Space allows everything to be as is, friendly and accepting of all its manifestations which we call life.  Space supports and nurtures us in the form of earth, sun, and our parents when we were young.  Yet space is beyond any concept. A powerful way to deepen our inquiry into reality is to imagine how far outer space extends into the cosmos.  This search led me to hypothesize that we find space to be so vast that we’re impelled to try and limit it.  Where do we get this impulse? What impels us to separate, control or measure the vastness by drawing imaginary boundaries?  Alan Watts once asked, “Does a ventriloquist only want to have dinner with his dummy?” However incomprehensible the universe, perhaps separate autonomous beings seem to exist simply because it’s no fun to eat dinner alone.

Contemplative practice can help us plumb the deep question we may have forgotten to ask because of our fear.  Is there a reason we fear space?  We can ask why we are attached to our imaginary reference points–those we create to escape our insecurities.  A powerful aid to our inquiry is to attend to our emotions, whether they are joy, pain, anxiety, fear or elation. By paying attention to what is, we free ourselves from the constructs and boundaries of our crippling habits.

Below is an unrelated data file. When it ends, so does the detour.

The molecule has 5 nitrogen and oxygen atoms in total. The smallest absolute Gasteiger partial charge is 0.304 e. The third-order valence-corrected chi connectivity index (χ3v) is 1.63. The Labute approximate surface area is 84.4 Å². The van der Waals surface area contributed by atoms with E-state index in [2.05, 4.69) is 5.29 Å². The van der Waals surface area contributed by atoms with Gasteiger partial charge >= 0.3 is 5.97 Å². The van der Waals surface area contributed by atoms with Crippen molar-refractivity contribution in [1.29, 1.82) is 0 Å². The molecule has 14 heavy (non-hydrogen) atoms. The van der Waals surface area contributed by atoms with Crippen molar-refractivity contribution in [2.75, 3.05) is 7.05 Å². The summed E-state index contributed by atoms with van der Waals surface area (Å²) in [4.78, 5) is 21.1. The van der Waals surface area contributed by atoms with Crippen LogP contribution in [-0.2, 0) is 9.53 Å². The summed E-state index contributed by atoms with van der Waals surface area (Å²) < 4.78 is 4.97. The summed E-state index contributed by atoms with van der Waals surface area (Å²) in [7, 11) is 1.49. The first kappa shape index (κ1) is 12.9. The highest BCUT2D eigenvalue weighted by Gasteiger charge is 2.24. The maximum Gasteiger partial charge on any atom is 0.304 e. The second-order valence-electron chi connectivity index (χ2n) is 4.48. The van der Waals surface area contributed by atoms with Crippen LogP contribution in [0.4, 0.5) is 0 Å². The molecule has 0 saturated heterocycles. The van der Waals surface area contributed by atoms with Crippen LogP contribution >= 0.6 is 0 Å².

Why does this happen?  By paying attention, we allow natural spaciousness to manifest.  Suddenly, more space surrounds our emotions, and we turn our awareness to them, unbinding our attempts to grasp or manipulate.  Trungpa Rinpoche said “while drinking a cup of tea, we might make the shocking discovery that we are doing it in a vacuum.  In fact, as entities, we are not even drinking the tea! The hollowness of space is drinking the tea.  When we pull on our skirt or our pants, we are dressing space. To put on makeup is to make up space.”